Celebrating the Feast of Michael and All the Angels
The Feast of Michael and All Angels is also known as Michaelmas. It falls on September 29 every year. The day is close to the equinox and is also related to the shortening of days.
Introducing the Three Archangels
Angels are pure spirits. They are God’s messengers or servants. Angels are on a higher order as compared to humans because they are heavenly or celestial beings. They do not rely upon matter for their activity or existence. However, they are different from saints, which humans can become. Also, angels are immortal and have will and wisdom.
The liturgy celebrates the feast of three archangels according to the Church’s tradition. Michael was the archangel who defeated Satan and his evil angels in a fierce battle to defend God’s friends. He protects humankind from the trap of the devil. Gabriel is the Strength of God and revealed the birth of Lord Jesus Christ to Mary and Zachariah the birth of John the Baptist.
Gabriel’s greeting to Mother Mary is one of the most frequent and common prayers of Christians. It goes like this- “Hail, full of Grace.” Raphael (the Medicine of God) took care of Tobias during his journey.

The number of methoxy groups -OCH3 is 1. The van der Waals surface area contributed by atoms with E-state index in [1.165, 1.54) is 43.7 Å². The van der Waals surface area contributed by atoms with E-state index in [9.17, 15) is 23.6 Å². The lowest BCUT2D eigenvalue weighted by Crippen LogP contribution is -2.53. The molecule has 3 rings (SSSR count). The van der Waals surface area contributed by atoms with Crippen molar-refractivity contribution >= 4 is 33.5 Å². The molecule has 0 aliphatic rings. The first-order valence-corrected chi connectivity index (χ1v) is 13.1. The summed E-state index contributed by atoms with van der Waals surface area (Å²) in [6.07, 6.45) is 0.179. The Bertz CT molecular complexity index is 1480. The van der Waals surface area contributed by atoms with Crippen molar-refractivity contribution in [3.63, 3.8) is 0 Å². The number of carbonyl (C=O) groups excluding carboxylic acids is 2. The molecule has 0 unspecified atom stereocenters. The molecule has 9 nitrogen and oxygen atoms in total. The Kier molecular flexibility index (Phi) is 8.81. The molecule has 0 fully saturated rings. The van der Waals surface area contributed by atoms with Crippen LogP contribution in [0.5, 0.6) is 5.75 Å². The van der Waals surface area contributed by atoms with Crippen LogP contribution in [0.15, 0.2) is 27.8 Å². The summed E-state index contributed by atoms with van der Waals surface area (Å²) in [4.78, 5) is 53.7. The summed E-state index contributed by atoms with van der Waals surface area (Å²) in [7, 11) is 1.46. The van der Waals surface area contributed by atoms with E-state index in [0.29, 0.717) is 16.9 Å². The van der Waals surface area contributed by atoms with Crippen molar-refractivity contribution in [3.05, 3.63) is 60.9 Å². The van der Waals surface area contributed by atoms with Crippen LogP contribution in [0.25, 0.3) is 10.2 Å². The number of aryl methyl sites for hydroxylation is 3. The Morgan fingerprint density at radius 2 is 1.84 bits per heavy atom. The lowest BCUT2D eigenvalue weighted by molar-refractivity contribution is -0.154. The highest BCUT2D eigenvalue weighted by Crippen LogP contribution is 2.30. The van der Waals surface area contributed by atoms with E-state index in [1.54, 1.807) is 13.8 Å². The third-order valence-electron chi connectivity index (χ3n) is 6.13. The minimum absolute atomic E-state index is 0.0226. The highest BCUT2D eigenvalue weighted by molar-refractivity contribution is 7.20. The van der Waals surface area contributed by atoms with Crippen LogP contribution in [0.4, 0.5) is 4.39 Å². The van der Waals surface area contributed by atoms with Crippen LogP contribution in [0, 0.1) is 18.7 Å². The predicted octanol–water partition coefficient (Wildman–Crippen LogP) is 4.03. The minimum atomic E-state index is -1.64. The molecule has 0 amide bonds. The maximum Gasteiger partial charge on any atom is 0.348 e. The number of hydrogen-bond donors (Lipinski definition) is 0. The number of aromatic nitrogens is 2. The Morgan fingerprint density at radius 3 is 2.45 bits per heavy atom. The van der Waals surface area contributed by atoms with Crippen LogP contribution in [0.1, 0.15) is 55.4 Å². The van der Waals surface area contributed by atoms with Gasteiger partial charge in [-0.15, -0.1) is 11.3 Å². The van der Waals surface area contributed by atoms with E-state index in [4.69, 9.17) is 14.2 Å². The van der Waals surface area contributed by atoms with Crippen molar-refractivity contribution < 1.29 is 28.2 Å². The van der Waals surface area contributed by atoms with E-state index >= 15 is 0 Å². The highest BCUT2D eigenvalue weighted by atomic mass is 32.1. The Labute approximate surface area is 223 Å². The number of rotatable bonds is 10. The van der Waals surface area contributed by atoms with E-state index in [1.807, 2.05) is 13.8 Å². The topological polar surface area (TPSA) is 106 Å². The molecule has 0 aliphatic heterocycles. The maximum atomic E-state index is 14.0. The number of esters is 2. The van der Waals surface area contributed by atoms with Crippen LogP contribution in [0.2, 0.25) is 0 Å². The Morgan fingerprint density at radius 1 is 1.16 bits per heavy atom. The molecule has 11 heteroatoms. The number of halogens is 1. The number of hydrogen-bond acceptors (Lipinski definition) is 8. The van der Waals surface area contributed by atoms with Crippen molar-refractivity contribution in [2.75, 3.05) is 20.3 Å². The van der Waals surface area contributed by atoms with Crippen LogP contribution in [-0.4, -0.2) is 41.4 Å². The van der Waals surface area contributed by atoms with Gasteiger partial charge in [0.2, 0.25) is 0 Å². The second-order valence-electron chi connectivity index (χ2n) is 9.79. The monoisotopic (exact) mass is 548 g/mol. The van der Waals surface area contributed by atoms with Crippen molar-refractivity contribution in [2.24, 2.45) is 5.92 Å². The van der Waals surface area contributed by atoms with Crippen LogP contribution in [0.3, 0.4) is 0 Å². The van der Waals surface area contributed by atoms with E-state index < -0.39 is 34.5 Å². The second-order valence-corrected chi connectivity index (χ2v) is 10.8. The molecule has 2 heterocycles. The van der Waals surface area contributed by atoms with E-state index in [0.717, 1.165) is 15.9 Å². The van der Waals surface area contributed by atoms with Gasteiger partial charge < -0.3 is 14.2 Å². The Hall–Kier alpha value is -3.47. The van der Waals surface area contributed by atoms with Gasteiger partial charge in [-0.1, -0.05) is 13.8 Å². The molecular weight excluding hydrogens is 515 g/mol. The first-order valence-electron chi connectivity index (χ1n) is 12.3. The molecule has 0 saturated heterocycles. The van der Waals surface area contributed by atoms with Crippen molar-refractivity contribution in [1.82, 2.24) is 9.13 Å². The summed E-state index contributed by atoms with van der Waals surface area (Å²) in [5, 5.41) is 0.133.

History of Michaelmas
The roots of this feast date back to as early as the third century. The day was then transformed from a pagan spring festival into a feast day. However, it was only in the fifth century when it emerged as an official feast day. A basilica was built near Rome to honor Saint Michael on September 30. Celebrations started on the eve of that day, and the practice continues.
Celebrations, Traditions, and Customs
As mentioned in the beginning, many nations refer to the day as “Michaelmas.” It is also a harvest feast day. In England, the day marked the election of magistrates, recruitment of servants, and start of university and legal terms. The day also marks the opening of the hunting season for deer and other games. In certain European countries such as Austria, Denmark, and Germany, people drink a wine called “Saint Michael’s Love” on this day.
The foods that people eat for this day differ from country to country. For example, in the British Isles, people ate a fattened goose for prosperity on this day. In Scotland, a big, scone-like cake called St. Michael’s Bannock was the traditional fare.
French like to eat Gaufres or waffles for the day while Italians have gnocchi. Christians celebrate the day to support the wealth and prosperity of the family for the coming year.
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